First performed in 1977 to an audience of no-one, Bouncers (Remix) was rewritten into its current form, with just 4 actors, by original writer John Godber in 1980. Directed here at The Little Theatre in Leicester by Jane Towers, this fast paced and hilariously funny look into Britain’s clubbing culture is as much a social commentary as it is an incredibly well written comedy
The stage is simple, with the neon “Mr Cinders” sign a focal point on what is essentially a black box. All generations will know a similar sign and what it represents: unbridled euphoria, freedom, intoxicating music, sticky floors and more alcohol than the human body can digest! That’s our clubbing culture…and we love it!
We are met by four dour and surely faced bouncers, standing in formation as they protect the gateway to fun times. I have no prior knowledge of this play, so when the bouncers break into rap, complete with choreographed dad dancing, this is an unexpected treat that sets the tone for the rest of this highly enjoyable production.
Broken into a series of interlinked vignettes where the actors take on multiple roles including sexy Suzy, sharting young men, punk rockers and football fanatics, we take a nostalgic trip on a Friday night to Mr Cinders. Lucky Eric (Steve Feeney), Ralph (Steve Finlay), Les (Steve Elliott) and Judd (Allan “honorary Steve” Smith) are absolutely brilliant as an ensemble quartet. They are fully committed to all of their roles and the pace at which they switch from gossipy hairdresser to intimidating bouncer, to horny teenage boy is just incredible. The roles are physically demanding and the comedy demands split second precision, and this is what we get with Feeney, Finlay, Elliott and Smith.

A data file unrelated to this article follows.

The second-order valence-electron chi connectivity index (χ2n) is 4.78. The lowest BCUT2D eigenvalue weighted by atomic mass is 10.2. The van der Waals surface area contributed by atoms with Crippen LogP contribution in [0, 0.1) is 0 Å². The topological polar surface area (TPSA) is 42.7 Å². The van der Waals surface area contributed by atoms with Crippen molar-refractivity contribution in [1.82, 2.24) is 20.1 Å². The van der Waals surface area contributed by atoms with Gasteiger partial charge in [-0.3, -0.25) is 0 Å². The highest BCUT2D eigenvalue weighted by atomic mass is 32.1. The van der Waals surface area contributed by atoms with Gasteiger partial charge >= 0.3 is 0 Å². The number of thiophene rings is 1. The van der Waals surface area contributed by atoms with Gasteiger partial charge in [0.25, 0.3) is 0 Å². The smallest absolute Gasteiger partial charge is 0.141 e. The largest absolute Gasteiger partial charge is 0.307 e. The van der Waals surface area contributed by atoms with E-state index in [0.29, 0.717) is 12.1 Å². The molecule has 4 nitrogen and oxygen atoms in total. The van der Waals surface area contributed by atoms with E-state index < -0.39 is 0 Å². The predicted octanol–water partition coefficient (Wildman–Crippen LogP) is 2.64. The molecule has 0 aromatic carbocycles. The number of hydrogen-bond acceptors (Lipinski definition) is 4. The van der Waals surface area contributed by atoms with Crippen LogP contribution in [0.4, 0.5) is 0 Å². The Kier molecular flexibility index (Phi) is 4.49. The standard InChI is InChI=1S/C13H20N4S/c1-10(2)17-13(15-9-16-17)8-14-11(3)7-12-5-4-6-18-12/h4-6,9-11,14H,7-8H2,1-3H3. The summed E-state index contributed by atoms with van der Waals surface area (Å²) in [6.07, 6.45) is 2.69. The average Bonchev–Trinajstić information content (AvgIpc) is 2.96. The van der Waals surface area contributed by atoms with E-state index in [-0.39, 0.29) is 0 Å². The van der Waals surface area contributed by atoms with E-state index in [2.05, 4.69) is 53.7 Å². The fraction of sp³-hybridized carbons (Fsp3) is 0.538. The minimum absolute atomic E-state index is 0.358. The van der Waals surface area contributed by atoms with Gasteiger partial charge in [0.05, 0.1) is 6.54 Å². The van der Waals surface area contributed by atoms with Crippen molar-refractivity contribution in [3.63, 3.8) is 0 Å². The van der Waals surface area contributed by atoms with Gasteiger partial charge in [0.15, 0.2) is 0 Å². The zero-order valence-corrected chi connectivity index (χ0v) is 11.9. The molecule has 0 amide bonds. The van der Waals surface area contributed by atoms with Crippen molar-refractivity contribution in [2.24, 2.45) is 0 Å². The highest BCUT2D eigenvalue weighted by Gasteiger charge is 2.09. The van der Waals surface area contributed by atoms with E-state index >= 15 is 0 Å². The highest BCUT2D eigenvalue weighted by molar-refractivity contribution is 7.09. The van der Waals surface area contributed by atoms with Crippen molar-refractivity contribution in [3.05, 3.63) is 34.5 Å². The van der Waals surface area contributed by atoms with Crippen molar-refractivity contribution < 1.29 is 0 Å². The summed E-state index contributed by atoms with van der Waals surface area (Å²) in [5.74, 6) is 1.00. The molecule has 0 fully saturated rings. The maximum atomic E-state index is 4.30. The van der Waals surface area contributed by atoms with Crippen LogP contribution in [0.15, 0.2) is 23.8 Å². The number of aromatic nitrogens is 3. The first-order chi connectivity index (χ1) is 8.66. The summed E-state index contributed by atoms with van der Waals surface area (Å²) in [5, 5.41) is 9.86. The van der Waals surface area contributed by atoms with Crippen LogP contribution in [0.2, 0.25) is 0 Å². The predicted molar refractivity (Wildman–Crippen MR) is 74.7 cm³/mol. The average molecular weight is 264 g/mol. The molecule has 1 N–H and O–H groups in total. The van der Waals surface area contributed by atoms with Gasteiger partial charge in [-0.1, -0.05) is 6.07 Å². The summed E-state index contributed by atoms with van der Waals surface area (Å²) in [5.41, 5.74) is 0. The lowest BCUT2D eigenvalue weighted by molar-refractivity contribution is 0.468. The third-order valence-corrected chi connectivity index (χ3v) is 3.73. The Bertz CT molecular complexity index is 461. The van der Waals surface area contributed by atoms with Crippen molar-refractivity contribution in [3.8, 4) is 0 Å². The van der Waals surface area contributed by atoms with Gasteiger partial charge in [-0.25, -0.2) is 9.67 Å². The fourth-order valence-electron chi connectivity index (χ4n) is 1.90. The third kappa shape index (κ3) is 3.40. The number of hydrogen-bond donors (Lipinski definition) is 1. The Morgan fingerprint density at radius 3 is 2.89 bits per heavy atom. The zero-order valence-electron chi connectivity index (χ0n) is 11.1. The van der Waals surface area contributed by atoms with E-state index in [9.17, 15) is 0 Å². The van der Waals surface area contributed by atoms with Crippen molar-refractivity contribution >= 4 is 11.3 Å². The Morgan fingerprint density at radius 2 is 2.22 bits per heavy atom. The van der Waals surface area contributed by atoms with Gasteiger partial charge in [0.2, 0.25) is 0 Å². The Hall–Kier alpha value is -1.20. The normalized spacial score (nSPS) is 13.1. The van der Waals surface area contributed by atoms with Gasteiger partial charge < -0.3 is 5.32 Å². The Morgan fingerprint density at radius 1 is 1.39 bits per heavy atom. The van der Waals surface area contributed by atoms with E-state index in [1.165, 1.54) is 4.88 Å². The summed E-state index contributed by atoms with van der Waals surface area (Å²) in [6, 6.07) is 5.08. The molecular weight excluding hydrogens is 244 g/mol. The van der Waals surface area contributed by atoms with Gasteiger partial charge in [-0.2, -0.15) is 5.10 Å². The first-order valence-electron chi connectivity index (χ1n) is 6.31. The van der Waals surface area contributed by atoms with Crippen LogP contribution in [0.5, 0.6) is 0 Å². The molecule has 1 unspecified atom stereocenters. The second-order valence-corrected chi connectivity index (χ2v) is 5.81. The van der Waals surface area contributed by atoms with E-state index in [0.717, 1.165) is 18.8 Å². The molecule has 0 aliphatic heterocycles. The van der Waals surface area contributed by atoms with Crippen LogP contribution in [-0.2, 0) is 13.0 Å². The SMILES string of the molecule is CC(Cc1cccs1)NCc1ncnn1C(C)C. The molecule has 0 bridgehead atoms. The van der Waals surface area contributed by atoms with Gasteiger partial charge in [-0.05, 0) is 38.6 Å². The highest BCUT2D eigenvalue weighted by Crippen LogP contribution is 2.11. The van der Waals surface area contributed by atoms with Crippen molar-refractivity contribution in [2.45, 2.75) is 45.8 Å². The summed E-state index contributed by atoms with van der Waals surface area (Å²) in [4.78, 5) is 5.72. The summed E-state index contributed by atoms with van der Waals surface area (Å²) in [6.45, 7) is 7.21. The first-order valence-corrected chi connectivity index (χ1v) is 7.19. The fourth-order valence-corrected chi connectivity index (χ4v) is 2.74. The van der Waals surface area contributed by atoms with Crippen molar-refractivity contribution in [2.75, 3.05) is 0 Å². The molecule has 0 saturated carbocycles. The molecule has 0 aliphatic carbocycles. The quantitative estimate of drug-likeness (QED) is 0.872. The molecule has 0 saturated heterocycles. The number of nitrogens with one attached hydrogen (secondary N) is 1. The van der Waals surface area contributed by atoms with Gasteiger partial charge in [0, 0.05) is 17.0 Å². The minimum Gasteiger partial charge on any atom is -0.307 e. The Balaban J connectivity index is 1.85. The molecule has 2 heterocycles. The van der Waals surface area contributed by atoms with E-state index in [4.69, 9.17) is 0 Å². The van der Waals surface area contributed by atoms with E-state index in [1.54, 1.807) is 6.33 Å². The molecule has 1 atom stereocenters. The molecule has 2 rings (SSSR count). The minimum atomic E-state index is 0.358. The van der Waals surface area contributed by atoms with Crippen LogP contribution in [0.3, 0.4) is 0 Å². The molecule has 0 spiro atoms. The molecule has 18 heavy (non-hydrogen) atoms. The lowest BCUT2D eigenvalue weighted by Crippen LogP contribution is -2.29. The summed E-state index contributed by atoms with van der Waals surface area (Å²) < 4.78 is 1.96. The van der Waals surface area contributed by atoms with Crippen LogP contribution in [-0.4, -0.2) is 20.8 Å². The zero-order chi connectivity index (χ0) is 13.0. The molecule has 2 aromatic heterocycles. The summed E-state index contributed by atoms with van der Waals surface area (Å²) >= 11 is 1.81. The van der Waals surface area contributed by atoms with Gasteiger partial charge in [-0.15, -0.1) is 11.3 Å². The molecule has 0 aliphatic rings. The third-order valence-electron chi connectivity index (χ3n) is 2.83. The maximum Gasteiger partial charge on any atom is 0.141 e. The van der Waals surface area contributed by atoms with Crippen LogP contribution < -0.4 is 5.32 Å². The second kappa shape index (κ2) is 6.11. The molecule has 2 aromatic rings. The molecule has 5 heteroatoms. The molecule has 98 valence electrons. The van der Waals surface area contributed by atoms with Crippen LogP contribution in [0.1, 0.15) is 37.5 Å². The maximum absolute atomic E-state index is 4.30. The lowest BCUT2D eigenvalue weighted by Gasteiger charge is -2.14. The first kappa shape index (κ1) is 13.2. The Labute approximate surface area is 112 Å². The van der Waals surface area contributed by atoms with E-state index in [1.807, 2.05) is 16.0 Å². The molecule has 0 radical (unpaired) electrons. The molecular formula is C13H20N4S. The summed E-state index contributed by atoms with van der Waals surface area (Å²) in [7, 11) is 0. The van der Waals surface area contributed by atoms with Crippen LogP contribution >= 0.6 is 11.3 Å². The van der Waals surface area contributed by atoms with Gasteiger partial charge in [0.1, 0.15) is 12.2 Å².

Lucky Eric’s four monologues are a break from the jokes and violence of the interplay between the ensemble, and Feeney shows us a more vulnerable side to Lucky Eric as he breaks the fourth wall talking to the audience about some of the more sobering events that Bouncers observe, with a particular focus on the treatment and objectification of women which clearly sickens him. Feeney’s delivery is strong here and the atmosphere in the auditorium changes as soon as one of his monologues is announced – Feeney holds the audience in the palm of his hand.
It’s incredibly difficult to separate the other three ensemble members because they are all so adept at playing these roles and they don’t really have individual moments, unlike Feeney, however, Finlay’s Sexy Suzy just oozes sensuality and Finlay knows how to play an audience with a cheeky wink here and there. Smith plays maniacal characters with intensity and power, and Elliott plays happy go lucky with an enormous smile, but can switch in a matter of seconds. This is a quartet to be reckoned with.
The use of the few props also serves as triggers for the audience which is needed at the beginning as it can be difficult to follow the flow of the narrative because of the swift character changes, however the audience soon gets the hang of it. As soon as the quartet reach for their handbags, the female audience members sit up a little straighter in anticipation – these scenes definitely capture the essence of the female experience on Friday nights….and mock them; the falsetto voices, the feminine movements, the catty relationships – we’ve seen them all! The hats, sunglasses and weapons also serve their purpose very well. Everything is minimal in this play: set, prop and costume, but this just makes the acting even more important – and thankfully we have Feeney, Elliott, Smith and Finlay taking the reins under the expert eye of director Jane Towers; she has done a phenomenal job here of ensuring this play is seamlessly put together.
Set outside and inside a club, there are some absolute bangers (and some purposeful duds) in the soundtrack, which has been updated since 1977, and the audience do find themselves humming along in nostalgia.
The audience is sparse in numbers tonight which is a great shame, not only for the actors and production team, but Leicester folk, you are missing out! Think about Crystals back in its heyday, or Life or Zanzi Bar – who wouldn’t want to reminisce about those alcohol-soaked times? You may not have heard of Bouncers, but it has an epic following, and usually has sell-out runs. This is a show not to be missed…unless you are easily offended and dislike the odd swear and insult.
Tickets are still available for all nights and with a running time of under 2 hours, it’s completely accessible as a midweek show, and who knows, the nostalgia may even encourage a weekend trip to Mosh or Fan Club!
Bouncers is playing at Leicester’s The Little Theatre from 12-17 June.